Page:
“The purpose of education has always been to every one, in essence, the same—to give the young the things they need in order to develop in an orderly, sequential way into members of society.What is the main purpose of education? ›
The main purpose of education is to provide the opportunity for acquiring knowledge and skills that will enable people to develop their full potential, and become successful members of society.How does education impact your life? ›
Those who get an education have higher incomes, have more opportunities in their lives, and tend to be healthier. Societies benefit as well. Societies with high rates of education completion have lower crime, better overall health, and civic involvement. Lack of access to education is considered the root of poverty.Does education mean success? ›
Education has its own benefits it makes us mentally strong but it doesn't mean that education need to be successful. For success one should have their goal and focused to that goal. We can take example of ms dhoni. He is not good in studies but changes the cricket World.What factors will affect your salary? ›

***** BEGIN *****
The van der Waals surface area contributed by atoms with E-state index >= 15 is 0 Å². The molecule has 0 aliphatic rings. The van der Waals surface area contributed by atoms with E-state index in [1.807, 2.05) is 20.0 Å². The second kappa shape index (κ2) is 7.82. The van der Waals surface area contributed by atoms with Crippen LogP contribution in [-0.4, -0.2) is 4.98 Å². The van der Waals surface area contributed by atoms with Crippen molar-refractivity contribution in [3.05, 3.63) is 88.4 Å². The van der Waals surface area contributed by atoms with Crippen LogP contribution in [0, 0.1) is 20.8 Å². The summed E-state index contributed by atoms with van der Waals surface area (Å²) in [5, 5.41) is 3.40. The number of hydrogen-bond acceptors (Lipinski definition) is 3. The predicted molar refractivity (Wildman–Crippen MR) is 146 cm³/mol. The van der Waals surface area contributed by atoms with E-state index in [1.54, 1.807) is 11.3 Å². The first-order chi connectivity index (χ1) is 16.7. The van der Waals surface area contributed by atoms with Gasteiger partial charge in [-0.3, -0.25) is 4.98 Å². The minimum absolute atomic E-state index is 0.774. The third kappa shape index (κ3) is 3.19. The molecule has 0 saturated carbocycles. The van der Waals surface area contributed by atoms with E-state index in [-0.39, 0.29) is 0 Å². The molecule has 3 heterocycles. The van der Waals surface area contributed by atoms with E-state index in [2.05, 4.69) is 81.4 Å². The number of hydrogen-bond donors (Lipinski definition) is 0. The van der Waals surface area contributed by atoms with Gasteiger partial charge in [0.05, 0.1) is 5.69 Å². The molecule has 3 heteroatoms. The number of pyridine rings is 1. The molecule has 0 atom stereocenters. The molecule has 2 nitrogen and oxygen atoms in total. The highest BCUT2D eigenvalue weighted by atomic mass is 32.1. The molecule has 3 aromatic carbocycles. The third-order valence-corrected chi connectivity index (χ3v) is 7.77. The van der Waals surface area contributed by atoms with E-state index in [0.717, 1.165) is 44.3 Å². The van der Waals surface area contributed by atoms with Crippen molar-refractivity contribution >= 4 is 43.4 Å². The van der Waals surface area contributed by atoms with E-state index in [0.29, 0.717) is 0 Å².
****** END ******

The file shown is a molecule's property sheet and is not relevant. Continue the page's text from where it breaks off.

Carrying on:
- Credentials. ...
- Experience and skill. ...
- Industry or employer. ...
- Job tasks. ...
- Geographic location. ...
- Success and performance.
Yes, of course ! to earn in good manner and retain and spend the same with right manner. But some times it depends upon the person's ability and God gifted empowerment.How does education affect the income gap? ›
Education is arguably one of the primary factors that cause income inequality. Recent studies show that the earnings gap between workers with a Bachelor's or more advanced degree and workers with a high school diploma has been widening.How is money related to education? ›
Schooling resources that cost money are positively associated with student outcomes. These include smaller class sizes, additional instructional supports, early childhood programs, and more competitive teacher compensation, which permits schools and districts to recruit and retain a higher quality teacher workforce.Why higher education should be free? ›
Research shows that free tuition programs encourage more students to attend college and increase graduation rates, which creates a better-educated workforce and higher-earning consumers who can help boost the economy.
It helps people become well-rounded
Education is more than just learning to read, write, and count. It also teaches kids how to become critical and logical thinkers. In this world, it is important to not only be able to speak out and give your opinions on various issues.
1. Free college programs benefit higher-income students the most. Contrary to their reputation as “progressive,” free college programs overwhelmingly allocate taxpayer dollars toward upper- and upper-middle-class students, giving them a further head start than they already have in the higher education system.Why do people with higher levels of education tend to make more money? ›